The Stromer uses Avid BB5 mechanical disc brakes which are what I consider an entry level quality of disc brake. These brakes feature a convenient tool-less brake pad adjustment and brake pad replacement feature. If you are riding, and find that your brakes are no longer grabbing as tight, just pull over and turn a little orange knob, and your brakes are tight again. However, like the rest of the Stromer components, these brakes are considered middle shelf when it comes to quality. You can get a brand new BB5 brake set on ebay for $70.
The Stromer does a decent job of hiding the wiring, as can be seen in the above picture. Because the battery is built into the frame, for the most part the wires are well hidden.
I noticed the Stromer comes with a cheap $3 bell that screams: made in China. And once I got on the bike, I tested the bell…not surprisingly it had seized. In all honesty, there aren’t that many nice touches in the Stromer that I rode, especially for what I would expect in a $3000 bike.
Differences between Stromer models:
The big difference between the Stromer Standard that I rode and the other models is a LCD dash board on the higher-end models. The LCD dash gives you a more accurate battery meter and throws in the extra feature of a speedometer. Personally I would save the money and buy a much more effective Cycle Analyst for $140 instead.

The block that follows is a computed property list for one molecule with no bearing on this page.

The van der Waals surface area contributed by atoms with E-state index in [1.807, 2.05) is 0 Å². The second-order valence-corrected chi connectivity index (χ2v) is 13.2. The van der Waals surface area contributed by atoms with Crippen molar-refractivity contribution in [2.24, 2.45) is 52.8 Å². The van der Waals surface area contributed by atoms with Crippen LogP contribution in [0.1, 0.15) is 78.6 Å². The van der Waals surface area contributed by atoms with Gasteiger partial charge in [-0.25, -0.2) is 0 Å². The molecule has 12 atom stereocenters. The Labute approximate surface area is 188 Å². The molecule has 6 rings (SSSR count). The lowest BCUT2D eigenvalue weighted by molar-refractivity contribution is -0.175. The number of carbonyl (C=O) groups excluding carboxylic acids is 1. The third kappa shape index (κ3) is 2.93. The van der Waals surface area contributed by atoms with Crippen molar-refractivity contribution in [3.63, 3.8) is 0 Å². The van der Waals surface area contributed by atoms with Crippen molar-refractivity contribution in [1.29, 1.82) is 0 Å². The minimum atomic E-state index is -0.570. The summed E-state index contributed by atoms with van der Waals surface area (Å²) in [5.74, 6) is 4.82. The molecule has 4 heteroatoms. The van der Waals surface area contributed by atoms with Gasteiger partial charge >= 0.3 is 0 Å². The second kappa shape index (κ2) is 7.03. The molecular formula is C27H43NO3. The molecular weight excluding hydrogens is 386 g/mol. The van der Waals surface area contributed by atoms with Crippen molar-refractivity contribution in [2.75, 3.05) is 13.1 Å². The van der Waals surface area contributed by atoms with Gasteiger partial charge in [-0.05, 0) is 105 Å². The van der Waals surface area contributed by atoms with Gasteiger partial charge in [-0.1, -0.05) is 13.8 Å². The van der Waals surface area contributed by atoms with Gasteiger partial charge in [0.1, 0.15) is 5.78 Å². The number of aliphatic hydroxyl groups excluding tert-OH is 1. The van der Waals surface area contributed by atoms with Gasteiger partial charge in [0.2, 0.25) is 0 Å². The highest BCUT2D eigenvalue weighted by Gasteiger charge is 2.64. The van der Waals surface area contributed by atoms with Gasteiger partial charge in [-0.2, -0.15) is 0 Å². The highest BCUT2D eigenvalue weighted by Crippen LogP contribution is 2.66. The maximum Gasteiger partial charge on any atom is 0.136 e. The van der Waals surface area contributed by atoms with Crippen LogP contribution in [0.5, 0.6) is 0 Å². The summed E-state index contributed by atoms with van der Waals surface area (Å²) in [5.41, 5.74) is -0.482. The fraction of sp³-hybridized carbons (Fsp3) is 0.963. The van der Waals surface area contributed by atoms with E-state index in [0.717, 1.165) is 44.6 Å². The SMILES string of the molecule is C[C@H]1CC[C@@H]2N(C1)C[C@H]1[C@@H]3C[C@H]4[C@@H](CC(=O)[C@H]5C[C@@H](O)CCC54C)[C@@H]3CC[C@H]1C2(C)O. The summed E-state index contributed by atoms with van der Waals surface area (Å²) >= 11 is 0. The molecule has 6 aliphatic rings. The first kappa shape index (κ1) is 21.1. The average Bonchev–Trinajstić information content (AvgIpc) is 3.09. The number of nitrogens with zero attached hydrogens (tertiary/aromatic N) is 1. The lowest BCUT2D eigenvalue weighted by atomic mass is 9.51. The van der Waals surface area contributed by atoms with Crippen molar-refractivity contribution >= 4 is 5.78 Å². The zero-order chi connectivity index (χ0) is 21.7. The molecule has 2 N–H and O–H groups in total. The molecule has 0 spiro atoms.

On the $4000 Elite addition you get two things you really don’t need…hydraulic disc brakes, and a triple chainring on the bottom-bracket, giving you a total of 27-speeds. From my perspective, 27-speeds adds an extra derailleur to upkeep, an extra cable to hide, extra complexity when riding, and is completely unnecessary on an electric bike. The only time you would need 27-speeds is if you ran out of battery juice and have to pedal home, AND you live in a hilly region.
In general I would just recommend saving the money and going with the Stromer Standard. If anything, YOU could upgrade the components such as hydraulic disc brakes at a tremendous money savings. Any local bike shop can upgrade the shifting components and brakes if you end up needing that. Personally I think the Stromer Elite is ridiculously overpriced at $4000 for what it is. I would highly recommend staying with the standard edition for $3000 if you buy a Stromer, and if anything upgrade to a Cycle Analyst, and possibly a higher grade front suspension fork. A Thudbuster suspension seat-post would also be a useful addition.
Features of the Stromer Standard (as tested)